Practitioners and mentors who have been using technology and who have consciously used innovation and creativity in teaching unfolded a number of possibilities for teachers to effectively teach “millennials.”
This took place on Jan. 17, the second day of the 1st Honing Innovative Teaching Skills Seminar (HITSS) at Lima Park Hotel in Malvar, Batangas.
Juan Robertino Macalde, specialist-in-charge at the Flexible Learning Solutions Unit of SEAMEO-INNOTECH, discussed the concepts of distance learning, eLearning and blended learning in terms of the place and time of learning delivery modes. He also introduced other related ICT-based learning concepts such as cloud-based and mobile or ubiquitous learning and content curation.
eLearning, or the use of a computer to deliver part or all of a course, was also discussed by Dr. Benjamina Paula Flor, a faculty member at the College of Development Communication (CDC), during the panel discussion. She also discussed learning management system, or the software and portals that can serve as virtual classrooms, and content management system, or the applications used in delivering materials in eLearning.
Jon Paul Maligalig, a faculty member at Roosevelt College, discussed ludopedagogy, or using games as educational media, and gamification, or using game thinking and mechanics; while Dr. Jaderick Pabico, professor at the Institute of Computer Science, talked about augmented and virtual reality simulations, which he referred to as digital-based immersive environments that play to the five human senses. Both of them talked about how these approaches could help improve the academic performance of students.
Other UPLB faculty members discussed the need, not only for technology use, but also for innovation and creativity in teaching.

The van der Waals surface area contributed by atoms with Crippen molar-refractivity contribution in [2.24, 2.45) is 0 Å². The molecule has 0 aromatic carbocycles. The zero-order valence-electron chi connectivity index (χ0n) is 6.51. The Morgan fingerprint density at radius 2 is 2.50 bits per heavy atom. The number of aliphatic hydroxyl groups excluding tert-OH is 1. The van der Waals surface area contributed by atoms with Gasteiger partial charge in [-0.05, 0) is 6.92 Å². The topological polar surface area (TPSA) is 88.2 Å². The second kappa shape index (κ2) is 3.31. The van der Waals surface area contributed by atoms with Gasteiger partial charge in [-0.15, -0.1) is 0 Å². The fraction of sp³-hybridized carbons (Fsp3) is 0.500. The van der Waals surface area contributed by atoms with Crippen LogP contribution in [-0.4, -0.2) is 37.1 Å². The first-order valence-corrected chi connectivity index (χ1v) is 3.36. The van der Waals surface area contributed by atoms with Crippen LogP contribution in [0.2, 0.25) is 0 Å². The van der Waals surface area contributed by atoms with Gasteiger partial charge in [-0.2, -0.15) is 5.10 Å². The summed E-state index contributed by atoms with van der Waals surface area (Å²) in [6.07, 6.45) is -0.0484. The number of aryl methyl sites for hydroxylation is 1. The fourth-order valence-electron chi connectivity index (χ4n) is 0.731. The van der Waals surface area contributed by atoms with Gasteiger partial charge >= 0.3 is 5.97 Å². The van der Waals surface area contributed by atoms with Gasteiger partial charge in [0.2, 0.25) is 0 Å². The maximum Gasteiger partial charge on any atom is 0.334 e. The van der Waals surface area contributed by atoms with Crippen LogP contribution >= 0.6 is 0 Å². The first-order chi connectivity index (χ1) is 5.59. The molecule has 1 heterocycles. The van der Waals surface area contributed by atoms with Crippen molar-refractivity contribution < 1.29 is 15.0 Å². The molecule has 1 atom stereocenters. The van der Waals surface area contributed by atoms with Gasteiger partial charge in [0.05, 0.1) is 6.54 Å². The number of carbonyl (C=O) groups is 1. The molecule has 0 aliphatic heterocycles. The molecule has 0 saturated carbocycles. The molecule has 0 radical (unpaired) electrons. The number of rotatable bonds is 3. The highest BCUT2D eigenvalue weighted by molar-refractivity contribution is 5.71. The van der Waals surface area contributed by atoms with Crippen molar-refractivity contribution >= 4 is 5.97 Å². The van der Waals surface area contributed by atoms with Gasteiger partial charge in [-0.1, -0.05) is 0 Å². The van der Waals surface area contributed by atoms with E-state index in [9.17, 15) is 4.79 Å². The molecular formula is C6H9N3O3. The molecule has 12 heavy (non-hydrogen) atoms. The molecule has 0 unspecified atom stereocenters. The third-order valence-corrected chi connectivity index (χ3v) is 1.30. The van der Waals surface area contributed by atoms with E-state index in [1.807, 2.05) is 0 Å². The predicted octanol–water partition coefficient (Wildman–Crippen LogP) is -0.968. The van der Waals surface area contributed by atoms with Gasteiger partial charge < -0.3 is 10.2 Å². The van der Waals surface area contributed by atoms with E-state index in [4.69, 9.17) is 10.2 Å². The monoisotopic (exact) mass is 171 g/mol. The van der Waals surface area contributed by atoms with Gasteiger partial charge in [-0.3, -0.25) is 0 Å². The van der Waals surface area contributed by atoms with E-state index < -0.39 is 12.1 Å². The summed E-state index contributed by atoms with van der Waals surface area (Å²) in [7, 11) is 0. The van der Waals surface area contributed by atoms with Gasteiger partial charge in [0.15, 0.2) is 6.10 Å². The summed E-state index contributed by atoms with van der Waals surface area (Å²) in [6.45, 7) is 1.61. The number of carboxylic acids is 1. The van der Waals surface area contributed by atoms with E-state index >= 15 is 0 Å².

Alleli Esther Domingo, faculty member at the Institute of Mathematical Sciences and Physics (IMSP), encouraged the participants to think out of the box and lead students to pay attention to details in her talk on innovation and creativity. She emphasized the importance of design, story, meaning, play, symphony, and empathy in teaching.
Ana Katrina de Jesus of the Department of Humanities (DHUM) presented her concept of bahay-bahayan system, which encourages playing with students to engage them in the learning process. De Jesus is a faculty member who teaches English courses at the DHUM.
Other faculty members from UPLB joined the panel discussion and shared their and their colleagues’ creative and innovative teaching styles in teaching human physiology, physics and communication theories. These were Dr. Renato Torres of the College of Human Ecology, Rosemarie Eusebio of IMSP and Dr. Mildred Moscoso of CDC, respectively.
The participants acknowledged the importance of both technology and imagination to best teach “millennials.” They called for faster internet connectivity and more information technology equipment to apply technology-based learning. They also articulated feasible creative strategies in teaching some class topics in the future.
Dr. Edmund Centeno, a faculty member at CDC, and Prof. Domingo served as facilitators of the panel discussions.
HITSS was organized by the Office of the Vice Chancellor for Academic Affairs under the leadership of Dr. Portia Lapitan and Prof. Julieta Delos Reyes, vice chancellor and assistant to the vice chancellor for academic affairs, respectively. It ran from Jan. 16 to 18. (Mark Jayson E. Gloria)